Friday, October 2, 2009

Bathed in the Light of the Darkness

Nice feeling this morning. Apparently, after one unsuccessful effort I was able to remove the piano from my back on my neighborhood jaunt. Following Wednesday's run, which took me a few seconds longer to complete than Monday's run at the same distance, I started to wonder a bit just what the hell was going on. This morning, I covered the 5K course I created in my neighborhood in 29:11. I realize that for serious runners - and the millions of folks in better shape than yours truly - that still is something akin to a time they would hit if they covered the distance while walking on their hands and backwards. However, from my selfish perspective a time that nets out to sub-ten minute miles from start to finish is quite satisfying.

This evening is Round One of Springsteen and the E Streeters for the Missus and me at Giants Stadium - a slightly less intimate setting than where we spent last Friday night enjoying James McMurtry's performance. Tonight is the show - among the five that Springsteen shall play during his final go-round at Giants Stadium, which started with the September 30 show and shall wrap with the October 9 one, at which he/the band shall include a full album performance of Darkness on the Edge of Town.

I think that this album has been my favorite from Springsteen's catalog of music since about eleven seconds or so after I first heard it thirty years ago or so. I suppose the chic pick among my fellow Bruce fanatics for favorite album is Born to Run. Candidly, it too is an excellent record and it is not an exaggeration to suggest that without it, Darkness may never have been recorded. While one follows the other chronologically, there is separation between them in terms of their release dates of approximately three years. While that may not seem extraordinary in retrospect, consider that upon being signed to Columbia Springsteen cranked out three albums in roughly the same amount of time, including the Irish twins of Greetings from Asbury Park and The Wild, The Innocent and the E Street Shuffle, which arrived less than one year apart. The explosion upon the public consciousness that Born to Run represented came with more than a fair share of attendant problems - not the least of which was the lawsuit in which Springsteen became embroiled with Mike Appel, who had been his manager, concerning ownership of Springsteen's music.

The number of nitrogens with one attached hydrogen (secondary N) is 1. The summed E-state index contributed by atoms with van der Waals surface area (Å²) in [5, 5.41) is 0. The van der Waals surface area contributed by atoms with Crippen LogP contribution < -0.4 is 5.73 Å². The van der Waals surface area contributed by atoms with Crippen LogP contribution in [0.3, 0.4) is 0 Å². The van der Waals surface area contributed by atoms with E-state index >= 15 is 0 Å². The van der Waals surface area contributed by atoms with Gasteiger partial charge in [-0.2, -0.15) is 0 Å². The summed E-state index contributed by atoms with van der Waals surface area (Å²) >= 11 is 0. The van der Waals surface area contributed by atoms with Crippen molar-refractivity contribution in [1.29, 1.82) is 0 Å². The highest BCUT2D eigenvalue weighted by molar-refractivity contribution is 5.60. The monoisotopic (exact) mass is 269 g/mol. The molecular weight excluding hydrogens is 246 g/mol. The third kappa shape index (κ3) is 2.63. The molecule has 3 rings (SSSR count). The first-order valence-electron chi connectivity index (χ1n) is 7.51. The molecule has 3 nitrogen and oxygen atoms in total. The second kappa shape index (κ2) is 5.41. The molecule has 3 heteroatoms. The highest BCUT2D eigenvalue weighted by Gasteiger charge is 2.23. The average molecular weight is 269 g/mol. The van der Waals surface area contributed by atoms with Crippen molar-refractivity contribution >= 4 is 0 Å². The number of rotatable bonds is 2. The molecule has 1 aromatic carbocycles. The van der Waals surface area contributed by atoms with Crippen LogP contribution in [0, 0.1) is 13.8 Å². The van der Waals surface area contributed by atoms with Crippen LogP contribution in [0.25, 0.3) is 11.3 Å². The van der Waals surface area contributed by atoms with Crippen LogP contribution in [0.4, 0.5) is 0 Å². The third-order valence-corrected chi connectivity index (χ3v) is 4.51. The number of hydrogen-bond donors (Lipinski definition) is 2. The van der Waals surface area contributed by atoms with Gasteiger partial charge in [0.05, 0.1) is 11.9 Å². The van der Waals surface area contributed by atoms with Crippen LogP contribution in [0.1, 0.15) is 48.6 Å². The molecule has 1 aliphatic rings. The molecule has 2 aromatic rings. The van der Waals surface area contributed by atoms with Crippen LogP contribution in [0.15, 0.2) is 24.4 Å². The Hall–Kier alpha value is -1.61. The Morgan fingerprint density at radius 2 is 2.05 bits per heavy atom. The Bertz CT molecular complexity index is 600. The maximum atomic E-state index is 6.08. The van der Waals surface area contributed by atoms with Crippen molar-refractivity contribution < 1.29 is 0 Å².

As the litigation raged, Springsteen did not record a follow-up to Born to Run. Instead he and the boys in the band toured incessantly. As someone who has had the pleasure of listening to a number of "audience created recordings" from what became known as "the Chicken Scratch Tour" I assure you that the time on the road was well-spent. The performances were phenomenal. Thus, when the lawsuit finally was resolved and Appel and Springsteen parted ways for good, Darkness was the first album he released. The somewhat naive (at times at least) narrators and characters from Born To Run were gone. They were replaced by folks who had seen quite a bit of the dark side of life and of humanity and been scarred - some permanently so - by the experience.

It is I think the tone of the entire record that has always attracted me to the Darkness album. It is a tone that I think was fairly accurately captured in a song he released almost twenty-five years later: There ain't no storybook story/There's no never-ending song/Our happily ever after Darlin'/Forever come and gone.

Miracles are in short supply on Darkness on the Edge of Town but that does not mean that happiness is out of reach. It simply means that we have to be willing to work for it - and not simply stand around hoping for it to happen. Happiness costs. If you want it, you have to be willing to pay for it.

Tonight in the swamps of Jersey, where I presume that the chill of an early October will keep those legendary airplane-sized mosquitoes grounded. Tonight I shall be easily found, paying a reasonable price for a bit of happiness. There, in the company of my best girl and some good friends. There is something in the night indeed.


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